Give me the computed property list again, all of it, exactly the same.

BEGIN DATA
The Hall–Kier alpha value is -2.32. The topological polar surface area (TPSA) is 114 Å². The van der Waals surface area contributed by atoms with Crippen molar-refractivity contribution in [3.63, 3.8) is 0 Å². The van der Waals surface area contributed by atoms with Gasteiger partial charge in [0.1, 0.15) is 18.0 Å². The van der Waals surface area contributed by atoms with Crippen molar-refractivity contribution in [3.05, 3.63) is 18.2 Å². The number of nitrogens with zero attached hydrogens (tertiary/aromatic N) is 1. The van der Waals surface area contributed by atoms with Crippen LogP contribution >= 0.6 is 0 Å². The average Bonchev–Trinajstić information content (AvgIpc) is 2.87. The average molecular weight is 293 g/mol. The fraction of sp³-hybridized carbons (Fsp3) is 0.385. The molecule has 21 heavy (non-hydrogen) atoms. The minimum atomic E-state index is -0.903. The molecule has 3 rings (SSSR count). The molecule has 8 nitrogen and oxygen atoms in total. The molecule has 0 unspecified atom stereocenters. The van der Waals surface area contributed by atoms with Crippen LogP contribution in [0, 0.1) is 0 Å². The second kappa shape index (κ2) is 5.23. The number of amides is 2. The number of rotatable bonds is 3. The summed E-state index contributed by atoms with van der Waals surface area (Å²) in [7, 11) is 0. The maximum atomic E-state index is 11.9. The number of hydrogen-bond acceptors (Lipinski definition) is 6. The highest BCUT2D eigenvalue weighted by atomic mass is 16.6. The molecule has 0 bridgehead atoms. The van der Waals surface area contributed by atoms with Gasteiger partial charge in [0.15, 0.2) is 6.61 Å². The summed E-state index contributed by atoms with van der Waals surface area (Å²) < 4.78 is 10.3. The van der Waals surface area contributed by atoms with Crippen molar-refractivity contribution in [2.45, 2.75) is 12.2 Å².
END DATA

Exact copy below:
The Hall–Kier alpha value is -2.32. The topological polar surface area (TPSA) is 114 Å². The van der Waals surface area contributed by atoms with Crippen molar-refractivity contribution in [3.63, 3.8) is 0 Å². The van der Waals surface area contributed by atoms with Gasteiger partial charge in [0.1, 0.15) is 18.0 Å². The van der Waals surface area contributed by atoms with Crippen molar-refractivity contribution in [3.05, 3.63) is 18.2 Å². The number of nitrogens with zero attached hydrogens (tertiary/aromatic N) is 1. The van der Waals surface area contributed by atoms with Crippen LogP contribution >= 0.6 is 0 Å². The average Bonchev–Trinajstić information content (AvgIpc) is 2.87. The average molecular weight is 293 g/mol. The fraction of sp³-hybridized carbons (Fsp3) is 0.385. The molecule has 21 heavy (non-hydrogen) atoms. The minimum atomic E-state index is -0.903. The molecule has 3 rings (SSSR count). The molecule has 8 nitrogen and oxygen atoms in total. The molecule has 0 unspecified atom stereocenters. The van der Waals surface area contributed by atoms with Crippen LogP contribution in [0, 0.1) is 0 Å². The second kappa shape index (κ2) is 5.23. The number of amides is 2. The number of rotatable bonds is 3. The summed E-state index contributed by atoms with van der Waals surface area (Å²) in [7, 11) is 0. The maximum atomic E-state index is 11.9. The number of hydrogen-bond acceptors (Lipinski definition) is 6. The highest BCUT2D eigenvalue weighted by atomic mass is 16.6. The molecule has 0 bridgehead atoms. The van der Waals surface area contributed by atoms with Gasteiger partial charge in [0.15, 0.2) is 6.61 Å². The summed E-state index contributed by atoms with van der Waals surface area (Å²) < 4.78 is 10.3. The van der Waals surface area contributed by atoms with Crippen molar-refractivity contribution in [2.45, 2.75) is 12.2 Å².